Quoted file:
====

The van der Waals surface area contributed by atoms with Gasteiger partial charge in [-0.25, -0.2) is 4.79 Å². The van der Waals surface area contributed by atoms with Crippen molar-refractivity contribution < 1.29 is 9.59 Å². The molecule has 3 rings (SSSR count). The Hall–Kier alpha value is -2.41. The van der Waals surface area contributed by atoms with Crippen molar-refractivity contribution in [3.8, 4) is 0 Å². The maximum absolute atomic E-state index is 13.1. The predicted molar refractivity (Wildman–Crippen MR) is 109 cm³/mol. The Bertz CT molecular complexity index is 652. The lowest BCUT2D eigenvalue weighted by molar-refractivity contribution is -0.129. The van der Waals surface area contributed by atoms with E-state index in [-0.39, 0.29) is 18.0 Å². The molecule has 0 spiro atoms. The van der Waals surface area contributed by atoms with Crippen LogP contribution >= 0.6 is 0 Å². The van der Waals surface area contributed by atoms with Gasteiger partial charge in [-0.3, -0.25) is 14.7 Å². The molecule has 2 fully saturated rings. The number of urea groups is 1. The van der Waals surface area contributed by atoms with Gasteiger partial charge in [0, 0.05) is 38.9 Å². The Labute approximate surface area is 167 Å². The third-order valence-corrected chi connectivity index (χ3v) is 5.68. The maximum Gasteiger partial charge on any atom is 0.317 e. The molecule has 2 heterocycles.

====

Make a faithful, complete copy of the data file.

The van der Waals surface area contributed by atoms with Gasteiger partial charge in [-0.25, -0.2) is 4.79 Å². The van der Waals surface area contributed by atoms with Crippen molar-refractivity contribution < 1.29 is 9.59 Å². The molecule has 3 rings (SSSR count). The Hall–Kier alpha value is -2.41. The van der Waals surface area contributed by atoms with Crippen molar-refractivity contribution in [3.8, 4) is 0 Å². The maximum absolute atomic E-state index is 13.1. The predicted molar refractivity (Wildman–Crippen MR) is 109 cm³/mol. The Bertz CT molecular complexity index is 652. The lowest BCUT2D eigenvalue weighted by molar-refractivity contribution is -0.129. The van der Waals surface area contributed by atoms with E-state index in [-0.39, 0.29) is 18.0 Å². The molecule has 0 spiro atoms. The van der Waals surface area contributed by atoms with Crippen LogP contribution >= 0.6 is 0 Å². The van der Waals surface area contributed by atoms with Gasteiger partial charge in [-0.3, -0.25) is 14.7 Å². The molecule has 2 fully saturated rings. The number of urea groups is 1. The van der Waals surface area contributed by atoms with Gasteiger partial charge in [0, 0.05) is 38.9 Å². The Labute approximate surface area is 167 Å². The third-order valence-corrected chi connectivity index (χ3v) is 5.68. The maximum Gasteiger partial charge on any atom is 0.317 e. The molecule has 2 heterocycles.